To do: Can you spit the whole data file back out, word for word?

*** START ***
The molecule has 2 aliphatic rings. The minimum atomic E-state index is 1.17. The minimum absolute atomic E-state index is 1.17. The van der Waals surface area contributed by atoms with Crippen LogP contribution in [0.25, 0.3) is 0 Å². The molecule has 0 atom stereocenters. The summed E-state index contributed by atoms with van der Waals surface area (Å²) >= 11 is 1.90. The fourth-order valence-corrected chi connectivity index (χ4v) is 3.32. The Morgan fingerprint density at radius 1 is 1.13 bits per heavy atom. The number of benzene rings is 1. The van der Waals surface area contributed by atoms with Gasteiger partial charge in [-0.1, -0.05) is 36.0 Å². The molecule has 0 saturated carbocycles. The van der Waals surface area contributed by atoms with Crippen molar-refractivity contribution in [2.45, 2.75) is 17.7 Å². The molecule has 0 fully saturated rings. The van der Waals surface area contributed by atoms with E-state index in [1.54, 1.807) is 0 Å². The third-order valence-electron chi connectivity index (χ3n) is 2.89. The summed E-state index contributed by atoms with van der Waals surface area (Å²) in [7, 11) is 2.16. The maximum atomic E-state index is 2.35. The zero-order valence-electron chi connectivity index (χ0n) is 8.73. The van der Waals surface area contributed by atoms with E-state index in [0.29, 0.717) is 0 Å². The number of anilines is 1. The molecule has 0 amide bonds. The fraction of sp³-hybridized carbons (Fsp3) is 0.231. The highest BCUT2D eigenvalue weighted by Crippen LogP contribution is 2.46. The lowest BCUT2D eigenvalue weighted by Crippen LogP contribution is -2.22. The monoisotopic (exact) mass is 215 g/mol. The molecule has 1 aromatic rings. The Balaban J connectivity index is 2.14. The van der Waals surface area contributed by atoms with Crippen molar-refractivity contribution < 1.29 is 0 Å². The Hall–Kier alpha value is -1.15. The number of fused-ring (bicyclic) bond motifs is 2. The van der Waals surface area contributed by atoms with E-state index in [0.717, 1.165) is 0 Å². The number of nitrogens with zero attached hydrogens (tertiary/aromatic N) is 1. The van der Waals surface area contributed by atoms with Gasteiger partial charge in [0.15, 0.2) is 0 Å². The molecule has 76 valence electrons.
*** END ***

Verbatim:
The molecule has 2 aliphatic rings. The minimum atomic E-state index is 1.17. The minimum absolute atomic E-state index is 1.17. The van der Waals surface area contributed by atoms with Crippen LogP contribution in [0.25, 0.3) is 0 Å². The molecule has 0 atom stereocenters. The summed E-state index contributed by atoms with van der Waals surface area (Å²) >= 11 is 1.90. The fourth-order valence-corrected chi connectivity index (χ4v) is 3.32. The Morgan fingerprint density at radius 1 is 1.13 bits per heavy atom. The number of benzene rings is 1. The van der Waals surface area contributed by atoms with Gasteiger partial charge in [-0.1, -0.05) is 36.0 Å². The molecule has 0 saturated carbocycles. The van der Waals surface area contributed by atoms with Crippen molar-refractivity contribution in [2.45, 2.75) is 17.7 Å². The molecule has 0 fully saturated rings. The van der Waals surface area contributed by atoms with E-state index in [1.54, 1.807) is 0 Å². The third-order valence-electron chi connectivity index (χ3n) is 2.89. The summed E-state index contributed by atoms with van der Waals surface area (Å²) in [7, 11) is 2.16. The maximum atomic E-state index is 2.35. The zero-order valence-electron chi connectivity index (χ0n) is 8.73. The van der Waals surface area contributed by atoms with E-state index in [0.29, 0.717) is 0 Å². The number of anilines is 1. The molecule has 0 amide bonds. The fraction of sp³-hybridized carbons (Fsp3) is 0.231. The highest BCUT2D eigenvalue weighted by Crippen LogP contribution is 2.46. The lowest BCUT2D eigenvalue weighted by Crippen LogP contribution is -2.22. The monoisotopic (exact) mass is 215 g/mol. The molecule has 1 aromatic rings. The Balaban J connectivity index is 2.14. The van der Waals surface area contributed by atoms with Crippen molar-refractivity contribution < 1.29 is 0 Å². The Hall–Kier alpha value is -1.15. The number of fused-ring (bicyclic) bond motifs is 2. The van der Waals surface area contributed by atoms with E-state index in [0.717, 1.165) is 0 Å². The number of nitrogens with zero attached hydrogens (tertiary/aromatic N) is 1. The van der Waals surface area contributed by atoms with Gasteiger partial charge in [0.15, 0.2) is 0 Å². The molecule has 76 valence electrons.